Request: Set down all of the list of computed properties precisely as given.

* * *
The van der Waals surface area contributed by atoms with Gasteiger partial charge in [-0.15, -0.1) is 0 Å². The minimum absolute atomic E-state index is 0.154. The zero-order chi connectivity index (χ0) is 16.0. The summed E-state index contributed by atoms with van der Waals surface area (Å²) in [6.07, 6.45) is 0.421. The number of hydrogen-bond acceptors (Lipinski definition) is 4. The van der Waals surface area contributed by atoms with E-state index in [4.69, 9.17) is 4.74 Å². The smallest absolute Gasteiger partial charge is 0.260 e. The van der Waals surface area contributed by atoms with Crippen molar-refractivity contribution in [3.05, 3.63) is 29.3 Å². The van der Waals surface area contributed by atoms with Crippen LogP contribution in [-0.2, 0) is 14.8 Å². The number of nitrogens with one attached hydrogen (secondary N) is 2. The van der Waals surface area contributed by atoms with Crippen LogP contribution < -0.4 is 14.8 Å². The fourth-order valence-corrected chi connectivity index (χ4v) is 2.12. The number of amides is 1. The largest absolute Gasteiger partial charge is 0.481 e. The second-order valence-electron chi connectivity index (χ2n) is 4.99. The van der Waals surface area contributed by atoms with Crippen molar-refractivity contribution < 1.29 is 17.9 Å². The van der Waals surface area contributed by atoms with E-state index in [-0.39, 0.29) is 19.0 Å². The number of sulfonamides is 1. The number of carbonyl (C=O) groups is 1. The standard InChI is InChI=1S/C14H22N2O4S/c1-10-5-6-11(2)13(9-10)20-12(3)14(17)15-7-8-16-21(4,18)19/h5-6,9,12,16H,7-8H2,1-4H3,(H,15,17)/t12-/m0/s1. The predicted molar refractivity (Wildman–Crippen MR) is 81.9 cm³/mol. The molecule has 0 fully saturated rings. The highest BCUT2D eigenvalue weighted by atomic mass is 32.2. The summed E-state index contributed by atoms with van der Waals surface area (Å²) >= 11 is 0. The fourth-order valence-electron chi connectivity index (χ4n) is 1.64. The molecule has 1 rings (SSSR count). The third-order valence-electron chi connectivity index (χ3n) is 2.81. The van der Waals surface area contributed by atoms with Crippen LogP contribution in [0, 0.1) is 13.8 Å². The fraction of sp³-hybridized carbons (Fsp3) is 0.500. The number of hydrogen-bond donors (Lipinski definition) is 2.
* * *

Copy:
The van der Waals surface area contributed by atoms with Gasteiger partial charge in [-0.15, -0.1) is 0 Å². The minimum absolute atomic E-state index is 0.154. The zero-order chi connectivity index (χ0) is 16.0. The summed E-state index contributed by atoms with van der Waals surface area (Å²) in [6.07, 6.45) is 0.421. The number of hydrogen-bond acceptors (Lipinski definition) is 4. The van der Waals surface area contributed by atoms with E-state index in [4.69, 9.17) is 4.74 Å². The smallest absolute Gasteiger partial charge is 0.260 e. The van der Waals surface area contributed by atoms with Crippen molar-refractivity contribution in [3.05, 3.63) is 29.3 Å². The van der Waals surface area contributed by atoms with Crippen LogP contribution in [-0.2, 0) is 14.8 Å². The number of nitrogens with one attached hydrogen (secondary N) is 2. The van der Waals surface area contributed by atoms with Crippen LogP contribution < -0.4 is 14.8 Å². The fourth-order valence-corrected chi connectivity index (χ4v) is 2.12. The number of amides is 1. The largest absolute Gasteiger partial charge is 0.481 e. The second-order valence-electron chi connectivity index (χ2n) is 4.99. The van der Waals surface area contributed by atoms with Crippen molar-refractivity contribution < 1.29 is 17.9 Å². The van der Waals surface area contributed by atoms with E-state index in [-0.39, 0.29) is 19.0 Å². The number of sulfonamides is 1. The number of carbonyl (C=O) groups is 1. The standard InChI is InChI=1S/C14H22N2O4S/c1-10-5-6-11(2)13(9-10)20-12(3)14(17)15-7-8-16-21(4,18)19/h5-6,9,12,16H,7-8H2,1-4H3,(H,15,17)/t12-/m0/s1. The predicted molar refractivity (Wildman–Crippen MR) is 81.9 cm³/mol. The molecule has 0 fully saturated rings. The highest BCUT2D eigenvalue weighted by atomic mass is 32.2. The summed E-state index contributed by atoms with van der Waals surface area (Å²) >= 11 is 0. The fourth-order valence-electron chi connectivity index (χ4n) is 1.64. The molecule has 1 rings (SSSR count). The third-order valence-electron chi connectivity index (χ3n) is 2.81. The van der Waals surface area contributed by atoms with Crippen LogP contribution in [0, 0.1) is 13.8 Å². The fraction of sp³-hybridized carbons (Fsp3) is 0.500. The number of hydrogen-bond donors (Lipinski definition) is 2.